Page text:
In an embodiment, when an item entry 206 is selected on the menu sign 202 or an item 224 is selected, a representation of the item 224, a map depicting a location of the item 224, an icon pointing towards and/or in the direction of the item 224 or depicting the location of the item 224, and/or any other information pertaining to the item 224 may be displayed. In an embodiment, a sound may be produced near the location of the item 224 or may otherwise inform a user of the location of the item 224.

For example, a menu sign 202 may be used to display a plurality of meeting locations for a conference. In an embodiment, a user may select a menu entry 206 pertaining to a particular meeting. The menu sign system, for example, may display a map of the place at which the conference is being held and highlight the location of the selected meeting within the map. In an embodiment, directions may be displayed on the menu sign 202. In an embodiment, one or more lights 222 may illuminate a doorway and/or a path leading to the meeting. In an embodiment, one or more lights 222 may illuminate a portion of a physical map depicting the location of the meeting. In an embodiment, one or more lights 222 may illuminate a portion of a model of at least a portion of a building (not shown) depicting the location of the meeting.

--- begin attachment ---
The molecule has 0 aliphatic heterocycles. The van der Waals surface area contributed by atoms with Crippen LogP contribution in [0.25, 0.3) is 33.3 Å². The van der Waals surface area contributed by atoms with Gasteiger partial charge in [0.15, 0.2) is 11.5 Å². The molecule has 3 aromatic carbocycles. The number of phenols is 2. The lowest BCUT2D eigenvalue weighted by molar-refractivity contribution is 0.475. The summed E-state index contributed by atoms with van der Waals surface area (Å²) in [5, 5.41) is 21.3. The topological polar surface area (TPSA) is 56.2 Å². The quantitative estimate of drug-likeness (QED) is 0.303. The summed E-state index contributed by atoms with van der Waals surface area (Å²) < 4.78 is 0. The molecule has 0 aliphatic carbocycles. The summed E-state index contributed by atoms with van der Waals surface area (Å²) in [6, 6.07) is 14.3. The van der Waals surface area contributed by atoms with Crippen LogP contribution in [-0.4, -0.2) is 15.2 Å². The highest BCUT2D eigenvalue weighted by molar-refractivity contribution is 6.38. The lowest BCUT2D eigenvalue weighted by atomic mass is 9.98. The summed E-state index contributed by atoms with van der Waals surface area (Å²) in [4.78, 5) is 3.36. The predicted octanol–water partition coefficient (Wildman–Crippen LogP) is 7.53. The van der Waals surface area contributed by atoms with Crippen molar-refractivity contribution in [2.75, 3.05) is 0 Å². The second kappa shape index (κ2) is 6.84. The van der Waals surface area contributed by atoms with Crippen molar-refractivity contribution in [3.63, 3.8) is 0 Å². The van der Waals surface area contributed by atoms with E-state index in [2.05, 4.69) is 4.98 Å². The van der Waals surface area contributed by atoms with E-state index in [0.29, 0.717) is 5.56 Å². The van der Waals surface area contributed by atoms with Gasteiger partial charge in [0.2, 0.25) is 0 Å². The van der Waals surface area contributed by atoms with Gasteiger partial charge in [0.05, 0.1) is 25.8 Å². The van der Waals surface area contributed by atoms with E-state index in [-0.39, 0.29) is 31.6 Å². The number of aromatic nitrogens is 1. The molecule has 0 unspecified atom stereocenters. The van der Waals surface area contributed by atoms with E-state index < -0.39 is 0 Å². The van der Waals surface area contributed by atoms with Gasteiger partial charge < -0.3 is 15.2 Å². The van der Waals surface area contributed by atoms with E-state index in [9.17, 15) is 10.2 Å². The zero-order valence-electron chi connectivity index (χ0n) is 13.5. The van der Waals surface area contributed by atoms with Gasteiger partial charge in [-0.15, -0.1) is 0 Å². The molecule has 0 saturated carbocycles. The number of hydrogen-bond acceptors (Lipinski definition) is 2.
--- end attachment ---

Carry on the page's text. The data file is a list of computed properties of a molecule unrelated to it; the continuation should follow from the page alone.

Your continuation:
It will be appreciated that various of the above-disclosed and other features and functions, or alternatives thereof, may be desirably combined into many other different systems or applications. Also that various presently unforeseen or unanticipated alternatives, modifications, variations or improvements therein may be subsequently made by those skilled in the art which are also intended to be encompassed by the following claims.

Patent Citations
Cited PatentFiling datePublication dateApplicantTitle
US4016490Dec 3, 1975Apr 5, 1977Robert Bosch G.M.B.H.Capacitative proximity sensing system
US4328453Jul 23, 1980May 4, 1982Xerox CorporationMotion sensing apparatus